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How to Set Rates for Freelance Writing

For many people, working as a freelance writer is the dream.

The perks are numerous: Working from home (pants not required), setting your own hours, using an aptitude for words as a legitimate form of bread-winning, etc. Freelance writing is also becoming a more common field of employment as increasing numbers of companies outsource their work to independent contractors. For writers just starting out in the freelance field, however, one of the most pressing questions is this: What do I charge? Although projects may vary and, thus, require rate adjustments, there are online resources abound for pricing your freelance writing work.

Decide on hourly vs. per project rates

One of the questions a freelancer should consider first is whether to price by the hour or price by the project. There are good arguments for both angles. Pricing by the hour eliminates one of the downsides of pricing per project, which is that freelancers might end up putting in more hours than the project is financially worth. Per-hour rates are often safest when a writer is negotiating an assignment and uncertain of the net workload involved. On the other hand, per-project rates—if set high enough—allow the freelance writer to dedicate an unlimited amount of hours to a project without needing to log a timesheet each week. Caron Beesely, from the U.S. Small Business Administration, has some useful tips on the SBA website for calculating both kinds of rates.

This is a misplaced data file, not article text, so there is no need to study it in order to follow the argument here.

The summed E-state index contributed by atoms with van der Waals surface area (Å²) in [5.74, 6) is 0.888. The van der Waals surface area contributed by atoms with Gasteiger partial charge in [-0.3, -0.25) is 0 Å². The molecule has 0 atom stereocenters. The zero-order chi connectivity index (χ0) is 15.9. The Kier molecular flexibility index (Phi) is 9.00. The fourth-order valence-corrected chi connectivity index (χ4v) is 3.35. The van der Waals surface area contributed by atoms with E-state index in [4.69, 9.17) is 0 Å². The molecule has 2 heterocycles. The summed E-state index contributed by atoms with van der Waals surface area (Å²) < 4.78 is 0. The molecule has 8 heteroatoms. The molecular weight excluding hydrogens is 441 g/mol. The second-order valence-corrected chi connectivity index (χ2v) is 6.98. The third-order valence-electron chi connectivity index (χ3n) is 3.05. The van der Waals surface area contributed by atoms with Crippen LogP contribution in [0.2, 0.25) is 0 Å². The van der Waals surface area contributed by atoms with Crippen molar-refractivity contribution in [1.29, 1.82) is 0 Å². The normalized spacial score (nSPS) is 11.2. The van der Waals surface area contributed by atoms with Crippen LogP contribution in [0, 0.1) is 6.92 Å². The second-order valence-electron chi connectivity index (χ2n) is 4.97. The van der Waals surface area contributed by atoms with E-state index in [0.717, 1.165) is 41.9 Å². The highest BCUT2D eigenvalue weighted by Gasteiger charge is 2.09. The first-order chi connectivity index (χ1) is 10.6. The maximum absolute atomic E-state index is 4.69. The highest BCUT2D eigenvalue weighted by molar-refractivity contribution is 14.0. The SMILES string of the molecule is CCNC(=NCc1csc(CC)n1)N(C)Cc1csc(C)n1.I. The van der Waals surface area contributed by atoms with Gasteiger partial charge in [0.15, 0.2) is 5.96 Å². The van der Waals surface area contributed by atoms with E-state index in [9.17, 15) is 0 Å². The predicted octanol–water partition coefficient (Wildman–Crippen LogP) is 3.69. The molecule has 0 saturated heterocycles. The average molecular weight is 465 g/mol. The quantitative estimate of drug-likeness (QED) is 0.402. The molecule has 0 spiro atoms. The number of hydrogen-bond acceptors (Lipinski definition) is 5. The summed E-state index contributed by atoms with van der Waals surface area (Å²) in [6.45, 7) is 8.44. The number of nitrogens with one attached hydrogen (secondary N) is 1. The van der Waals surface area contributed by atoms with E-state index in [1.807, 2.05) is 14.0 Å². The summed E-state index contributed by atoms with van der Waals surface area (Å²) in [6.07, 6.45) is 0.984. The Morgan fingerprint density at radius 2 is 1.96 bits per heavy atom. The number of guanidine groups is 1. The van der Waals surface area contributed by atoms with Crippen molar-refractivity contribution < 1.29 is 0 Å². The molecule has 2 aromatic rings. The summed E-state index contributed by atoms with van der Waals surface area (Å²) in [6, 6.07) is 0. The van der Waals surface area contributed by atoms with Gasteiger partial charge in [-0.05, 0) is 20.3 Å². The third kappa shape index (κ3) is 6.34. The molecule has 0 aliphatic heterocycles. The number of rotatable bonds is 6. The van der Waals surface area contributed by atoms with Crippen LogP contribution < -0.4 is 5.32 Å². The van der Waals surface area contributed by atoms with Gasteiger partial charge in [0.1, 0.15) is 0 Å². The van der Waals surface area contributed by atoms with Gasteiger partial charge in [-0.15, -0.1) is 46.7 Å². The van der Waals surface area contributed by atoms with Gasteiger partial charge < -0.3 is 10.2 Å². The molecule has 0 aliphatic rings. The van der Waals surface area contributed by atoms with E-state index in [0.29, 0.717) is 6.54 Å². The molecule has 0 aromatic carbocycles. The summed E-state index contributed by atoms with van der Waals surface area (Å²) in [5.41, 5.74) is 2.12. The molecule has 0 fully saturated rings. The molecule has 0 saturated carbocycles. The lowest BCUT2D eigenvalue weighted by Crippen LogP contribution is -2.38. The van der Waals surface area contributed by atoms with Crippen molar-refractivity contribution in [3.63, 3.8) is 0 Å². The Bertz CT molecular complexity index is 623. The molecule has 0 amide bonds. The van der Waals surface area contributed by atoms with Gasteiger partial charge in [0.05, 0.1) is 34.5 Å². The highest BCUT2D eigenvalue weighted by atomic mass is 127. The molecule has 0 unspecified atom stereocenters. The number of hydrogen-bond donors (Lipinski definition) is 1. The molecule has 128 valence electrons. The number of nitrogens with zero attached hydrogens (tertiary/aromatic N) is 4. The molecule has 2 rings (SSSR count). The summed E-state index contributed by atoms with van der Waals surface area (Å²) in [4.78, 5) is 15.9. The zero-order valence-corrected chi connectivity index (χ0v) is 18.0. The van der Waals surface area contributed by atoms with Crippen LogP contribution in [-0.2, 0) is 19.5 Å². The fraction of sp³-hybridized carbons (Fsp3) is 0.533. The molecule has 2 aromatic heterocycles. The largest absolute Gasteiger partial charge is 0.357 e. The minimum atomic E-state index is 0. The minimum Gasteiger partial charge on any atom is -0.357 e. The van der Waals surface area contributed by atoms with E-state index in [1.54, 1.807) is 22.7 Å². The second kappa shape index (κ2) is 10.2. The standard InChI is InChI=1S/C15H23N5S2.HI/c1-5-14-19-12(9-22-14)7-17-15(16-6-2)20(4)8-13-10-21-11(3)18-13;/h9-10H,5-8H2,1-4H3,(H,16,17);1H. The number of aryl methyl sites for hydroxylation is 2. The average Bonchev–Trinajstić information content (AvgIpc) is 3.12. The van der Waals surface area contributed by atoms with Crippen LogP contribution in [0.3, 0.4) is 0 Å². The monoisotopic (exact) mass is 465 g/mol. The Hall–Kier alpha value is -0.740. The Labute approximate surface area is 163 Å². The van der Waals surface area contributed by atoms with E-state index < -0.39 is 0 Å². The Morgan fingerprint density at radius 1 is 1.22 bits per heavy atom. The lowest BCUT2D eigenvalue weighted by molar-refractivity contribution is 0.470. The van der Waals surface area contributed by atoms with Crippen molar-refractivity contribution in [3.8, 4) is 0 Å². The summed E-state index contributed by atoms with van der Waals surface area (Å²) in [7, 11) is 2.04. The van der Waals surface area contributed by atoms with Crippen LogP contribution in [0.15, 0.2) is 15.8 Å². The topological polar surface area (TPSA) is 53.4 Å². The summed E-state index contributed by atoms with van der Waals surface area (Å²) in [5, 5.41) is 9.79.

Use a rate calculator

All Indie Writers, a community for freelancers, publishers and bloggers, offers a helpful hourly rate calculator for writers looking to work out the minimum rate they need to charge to achieve their ideal yearly salary. Users simply fill in a number of fields—ranging from weekly billable hours to sick days and desired income—and receive a calculation; there is also an advanced option for writers wanting to figure out the minimum rate required for covering expenses. For freelancers who don’t charge per hour, the site includes a section for converting hourly rates into different forms, such as per word, per page and per project rates.

Consult the Writer’s Market

The Writer’s Market is probably best known to aspiring authors and screenwriters, given its reputation as a valuable resource for finding agents and publishing houses, but buying the most recent edition of this textbook is just as helpful for freelancers. Lynn Wasnak, who pens the “How Much Should I Charge?” section, offers both tips for calculating your rate and—even more helpful—a comprehensive chart that states the high and low average rates for an wide range of freelance occupations.

Know your worth

This is another important question to consider, particularly when a writer is just starting out: How much are your services worth? Taking a look at what other professional freelance writers charge—either by blog post, project, etc.—can help a writer get a feel for the market and what she or he can realistically charge. Scott Sterling, for example, is a full-service copywriter with an expansive portfolio; he charges $100/hr for articles. Have you been in the business long enough to offer work that will be equally professional and satisfy the client? If so, you also can consider charging $100/hr.

Freelance writing is developing into an exciting field, particularly as more companies look to hire out contracted project work. If you’re serious about pursing freelance writing as a career—and there are many benefits to doing so—do your research and take a chance at it. At best, you’ll have a fun and rewarding career with flexible hours and the option to work in your pajamas.


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